As is so often the case these days, yet more details have been leaked by Edward Snowden about the National Security Agency’s surveillance efforts. Only this time, it was something that we had already suspected: they regularly break their own rules. The lack of shock from the American public is proof that the average citizen now holds no trust at all in the government tasked with protecting them.
There are three areas where the NSA is supposed to be overseen. The first is Congress, the second is the Foreign Intelligence Surveillance Administration (FISA), and the third is the Executive branch of government which includes the White House. But a story broken by the Washington Post shows that there is next to no oversight from any of these sources.
In fact, Congress has been so taken for a loop by the extent of this scandal that they might as well have not known about the program existing at all. They have been scrambling with hearings to try and work out just what was going on under their noses.
According to Snowden, the NSA doesn’t follow its own rules or bother with oversight in the first place. The Post confirmed this when they got a hold of an audit for May 2012, showing a year’s worth of internal citations. These included more than 2,700 unauthorized collections of data, improper storage, illegal access to communications and overall improper conduct.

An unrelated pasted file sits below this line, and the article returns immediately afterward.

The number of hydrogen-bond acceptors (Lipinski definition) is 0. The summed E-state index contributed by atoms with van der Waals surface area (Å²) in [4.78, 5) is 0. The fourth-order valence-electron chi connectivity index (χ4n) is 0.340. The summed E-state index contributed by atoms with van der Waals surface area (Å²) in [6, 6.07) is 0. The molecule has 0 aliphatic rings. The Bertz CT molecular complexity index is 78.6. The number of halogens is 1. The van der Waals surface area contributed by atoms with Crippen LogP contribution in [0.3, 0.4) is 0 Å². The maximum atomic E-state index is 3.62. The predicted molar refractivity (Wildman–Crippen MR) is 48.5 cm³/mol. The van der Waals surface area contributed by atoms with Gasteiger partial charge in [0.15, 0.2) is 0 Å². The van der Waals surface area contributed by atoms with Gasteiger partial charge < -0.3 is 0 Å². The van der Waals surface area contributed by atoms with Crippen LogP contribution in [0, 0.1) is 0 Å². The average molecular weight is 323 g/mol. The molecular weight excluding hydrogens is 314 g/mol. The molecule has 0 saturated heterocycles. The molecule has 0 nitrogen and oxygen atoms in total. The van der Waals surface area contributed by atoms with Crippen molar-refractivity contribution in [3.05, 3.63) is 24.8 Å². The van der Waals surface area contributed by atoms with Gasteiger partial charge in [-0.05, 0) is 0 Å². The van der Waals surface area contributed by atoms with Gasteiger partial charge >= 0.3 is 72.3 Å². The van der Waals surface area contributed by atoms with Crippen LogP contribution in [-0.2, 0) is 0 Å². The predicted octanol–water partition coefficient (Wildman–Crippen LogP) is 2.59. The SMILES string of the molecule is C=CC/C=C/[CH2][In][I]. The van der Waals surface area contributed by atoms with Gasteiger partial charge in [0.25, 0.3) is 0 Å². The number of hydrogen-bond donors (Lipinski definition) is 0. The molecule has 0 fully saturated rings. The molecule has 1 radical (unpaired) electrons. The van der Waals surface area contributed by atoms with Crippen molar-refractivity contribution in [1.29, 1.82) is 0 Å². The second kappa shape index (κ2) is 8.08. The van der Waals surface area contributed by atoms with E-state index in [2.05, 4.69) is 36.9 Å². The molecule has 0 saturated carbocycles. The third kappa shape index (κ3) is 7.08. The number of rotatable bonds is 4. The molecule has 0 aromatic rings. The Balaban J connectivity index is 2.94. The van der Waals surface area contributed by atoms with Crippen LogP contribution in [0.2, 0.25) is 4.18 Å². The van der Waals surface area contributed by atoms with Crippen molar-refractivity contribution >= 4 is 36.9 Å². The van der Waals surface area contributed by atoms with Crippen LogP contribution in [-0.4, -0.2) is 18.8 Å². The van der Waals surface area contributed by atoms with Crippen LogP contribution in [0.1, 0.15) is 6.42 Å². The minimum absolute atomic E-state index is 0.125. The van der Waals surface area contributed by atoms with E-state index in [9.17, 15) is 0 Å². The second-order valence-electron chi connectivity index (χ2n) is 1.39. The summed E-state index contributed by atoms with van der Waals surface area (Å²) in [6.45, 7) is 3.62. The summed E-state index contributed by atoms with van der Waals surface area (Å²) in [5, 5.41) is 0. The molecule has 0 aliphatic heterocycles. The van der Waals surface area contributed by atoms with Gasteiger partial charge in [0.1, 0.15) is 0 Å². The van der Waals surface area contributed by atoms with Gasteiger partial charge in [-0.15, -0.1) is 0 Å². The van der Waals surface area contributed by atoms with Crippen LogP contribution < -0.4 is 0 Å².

Just a single incident involved more than 3,000 Americans and visa holders living in the country.
This is what happens when too much power is given to any one agency. September 11th gave the government everything they needed to enact these measures, and while the original intentions may have been sound, the methods were not. The fact that this is continuing on at this level could spark the argument that in trying to protect our “way of life”, the NSA is helping to bring about the very thing they are fighting against.
At the same time, we are as much to blame. Lack of privacy has become a problem that permeates our lives at every level. Most of us will never be watched by the government because there is no reason we should be of any interest.
In the meantime, we willingly expose ourselves online every day to websites that use our private data as currency. Maybe it is time we started to question how much of the technology we have is worth what we are giving up.
Source: Washington Post